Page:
Julius von Pflug (1499 in Eythra – 3 September 1564 in Zeitz) was the last Catholic bishop of the Diocese of Naumburg from 1542 until his death. He was one of the most significant reformers involved with the Protestant Reformation.
He was the son of Cæsar von Pflug, who acted as commissary for the Elector of Saxony in the Leipzig Disputation in 1519. He studied at the universities of Leipzig (1510–17) and Bologna (1517–19), and returned to Germany in 1519 to become canon in Meissen. Disturbed by the religious controversies at home, he returned to Bologna, whence he went to Padua, but in 1521, induced by offers of preferment from Duke George, he returned to his native state, first of all to Dresden, and then to Leipzig, where he still continued to devote himself chiefly to humanistic interests.
In 1528–29 he was again in Italy, and in 1530 he accompanied Duke George to the Diet of Augsburg. At this time he became a correspondent of Erasmus, and in his letters to him unfolded his plan for restoring religious peace to Germany. Everything could be done, he thought, by the influence of moderate men like Erasmus and Melanchthon. Erasmus replied that things had gone so far that even a council could be of no help; one party wanted revolution, the other would tolerate no reform. In 1532 Pflug became dean of Zeitz, where he had to grapple with the practical question of the Reformation, since not only was the bishop, who was also diocesan of Freising, continually absent, but the neighboring Protestant elector of Saxony was alleging claims of jurisdiction over the See.
Pflug was in favor of lay communion under both kinds, the marriage of the priesthood, and general moral reform. He took part in the Leipzig Colloquy in 1534, and as dean of Meissen prepared for the clergy of the diocese the constitutions reprinted in the Leges seu constitutiones ecclesiœ Budissinensis (1573). As one of the envoys of John of Meissen, Pflug endeavored, in 1539, to secure from the papal nuncio, Alexander, who was then at Vienna, adhesion to his project for a reform of Roman Catholicism along the lines already indicated, only to be obliged to wait for the decision of the pope.
The Reformation was now carried through in Meissen, and Pflug took refuge in Zeitz, later retiring to his canonry at Maintz, and thus rendering Zeitz more accessible to the Protestant movement. In 1541 he was appointed bishop of Naumburg, but John Frederick, the elector of Saxony, hating all men of moderation, forbade him to occupy his see. Pflug was uncertain whether he would accept the nomination or not; and meanwhile the elector, after vainly urging the chapter to nominate another bishop, turned the cathedral of Naumburg over to Protestant services and proposed to provide for the election of a bishop according to his liking.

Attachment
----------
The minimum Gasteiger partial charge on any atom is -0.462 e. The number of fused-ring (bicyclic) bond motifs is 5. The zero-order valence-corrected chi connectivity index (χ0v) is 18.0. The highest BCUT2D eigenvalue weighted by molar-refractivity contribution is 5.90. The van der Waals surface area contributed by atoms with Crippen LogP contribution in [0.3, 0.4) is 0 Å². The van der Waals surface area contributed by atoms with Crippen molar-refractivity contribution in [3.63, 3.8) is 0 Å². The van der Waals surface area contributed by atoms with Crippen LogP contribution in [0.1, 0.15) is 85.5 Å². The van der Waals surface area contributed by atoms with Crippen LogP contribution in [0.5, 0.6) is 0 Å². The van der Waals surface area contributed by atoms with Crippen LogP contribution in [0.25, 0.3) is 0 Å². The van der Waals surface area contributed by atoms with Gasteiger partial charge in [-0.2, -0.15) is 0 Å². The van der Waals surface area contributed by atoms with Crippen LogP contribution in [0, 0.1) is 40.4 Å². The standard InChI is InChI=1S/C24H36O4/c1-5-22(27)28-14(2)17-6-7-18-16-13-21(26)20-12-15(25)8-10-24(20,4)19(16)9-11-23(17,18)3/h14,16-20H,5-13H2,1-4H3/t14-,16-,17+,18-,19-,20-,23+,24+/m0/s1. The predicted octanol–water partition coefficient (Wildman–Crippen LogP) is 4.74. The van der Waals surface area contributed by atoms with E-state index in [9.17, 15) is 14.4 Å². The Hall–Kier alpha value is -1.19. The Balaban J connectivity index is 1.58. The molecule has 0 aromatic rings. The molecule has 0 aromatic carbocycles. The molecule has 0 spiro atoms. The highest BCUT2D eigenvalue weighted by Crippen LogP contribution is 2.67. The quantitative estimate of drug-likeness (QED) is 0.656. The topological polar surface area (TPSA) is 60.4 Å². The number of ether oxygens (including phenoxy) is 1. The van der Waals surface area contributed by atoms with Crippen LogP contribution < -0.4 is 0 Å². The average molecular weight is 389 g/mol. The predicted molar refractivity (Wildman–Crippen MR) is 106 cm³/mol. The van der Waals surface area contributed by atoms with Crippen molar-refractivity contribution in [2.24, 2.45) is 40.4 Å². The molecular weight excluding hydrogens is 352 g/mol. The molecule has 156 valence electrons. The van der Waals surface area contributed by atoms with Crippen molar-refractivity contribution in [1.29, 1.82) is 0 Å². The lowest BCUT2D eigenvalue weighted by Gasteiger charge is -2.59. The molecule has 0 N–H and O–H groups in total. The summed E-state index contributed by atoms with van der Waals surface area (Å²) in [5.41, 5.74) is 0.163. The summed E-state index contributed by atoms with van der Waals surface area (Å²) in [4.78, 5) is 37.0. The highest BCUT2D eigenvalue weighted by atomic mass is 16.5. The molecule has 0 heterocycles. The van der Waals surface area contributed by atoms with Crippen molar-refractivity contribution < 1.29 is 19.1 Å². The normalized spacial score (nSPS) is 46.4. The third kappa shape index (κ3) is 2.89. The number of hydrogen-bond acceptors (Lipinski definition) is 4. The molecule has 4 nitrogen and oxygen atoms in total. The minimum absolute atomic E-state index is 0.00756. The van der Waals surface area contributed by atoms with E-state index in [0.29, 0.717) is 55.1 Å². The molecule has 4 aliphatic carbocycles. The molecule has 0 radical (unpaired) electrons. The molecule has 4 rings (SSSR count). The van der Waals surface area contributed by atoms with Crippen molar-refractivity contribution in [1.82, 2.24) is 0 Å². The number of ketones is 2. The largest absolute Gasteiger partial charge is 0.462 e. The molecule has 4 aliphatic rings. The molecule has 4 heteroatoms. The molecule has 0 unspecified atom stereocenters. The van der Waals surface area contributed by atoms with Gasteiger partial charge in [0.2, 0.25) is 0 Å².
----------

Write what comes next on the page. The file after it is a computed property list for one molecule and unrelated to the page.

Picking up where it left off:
The elector's theologians, though exceedingly dubious regarding his course, finally yielded, and John Frederick selected Nicolaus von Amsdorf for the place and had him ordained by Luther. On January 15, 1542, however, Pflug accepted his election to the bishopric, and sought to have his rights protected by the diets of Speyer (1542, 1544), Nuremberg (1543), and Worms (1545). At the latter diet the emperor directed the elector to admit Pflug to his bishopric, and to repudiate Amsdorf and the secular directors of the chapter. John Frederick refused, however, and the question was settled only by the Schmalkaldic War.
Hitherto Pflug had been in favor of a Roman Catholic reform of a far-reaching character, as was shown by his part at the Regensburg Conference of 1541 where he disputed with Johannes Eck and Johann Gropper; but political conditions and his troubles with the elector of Saxony now made him a bitter opponent of the Reformation. In 1547, when the Schmalkaldic War closed, Pflug took possession of his bishopric under imperial protection. He was a prominent factor in the negotiations which resulted in the Augsburg Interim, the basis of which was formed by the revision of his Formula sacrorum emendandorum by himself, Michael Helding, Johannes Agricola, Domingo de Soto, and Pedro de Malvenda. Pflug now entertained still higher hopes of realizing his reform of Roman Catholicism. He took part in negotiations in Pegau, continuing them in a secret correspondence with Melanchthon to induce him and Prince George of Anhalt to accept a modified sacrificial theory of the mass; and he was also concerned in the deliberations between Maurice and Joachim II and their theologians at Jüterbog.
The result was the first draft of the Leipzig Interim, which was submitted to the national diet in his presence. In his own diocese Pflug refrained from disturbing the Lutherans, restoring Roman Catholic worship only in the chief church in Zeitz and the cathedral of Naumburg, and even permitting Protestant services to be held in the latter. There was almost an entire dearth of Roman Catholic clergy, nor could he secure a sufficient number from other dioceses. He was accordingly forced to allow the married ministers whom Amsdorf had placed in office to retain their positions, though without Roman Catholic ordination. In November, 1551, he was present for a short time at the Council of Trent. Even after the final success of the Protestants in 1552, he remained in undisturbed possession of his see, thanks to his popularity and moderation; and after the abdication of Charles V, he urged the best interests of Germany in his Oratio de ordinanda republica Germaniœ (Cologne, 1562).
In 1557 he presided at the Colloquy of Worms, but was unable to prevent the Flacians from wrecking negotiations. To the last, however, he hoped that, when the Council of Trent reassembled, his moderate program would be successful in restoring religious peace.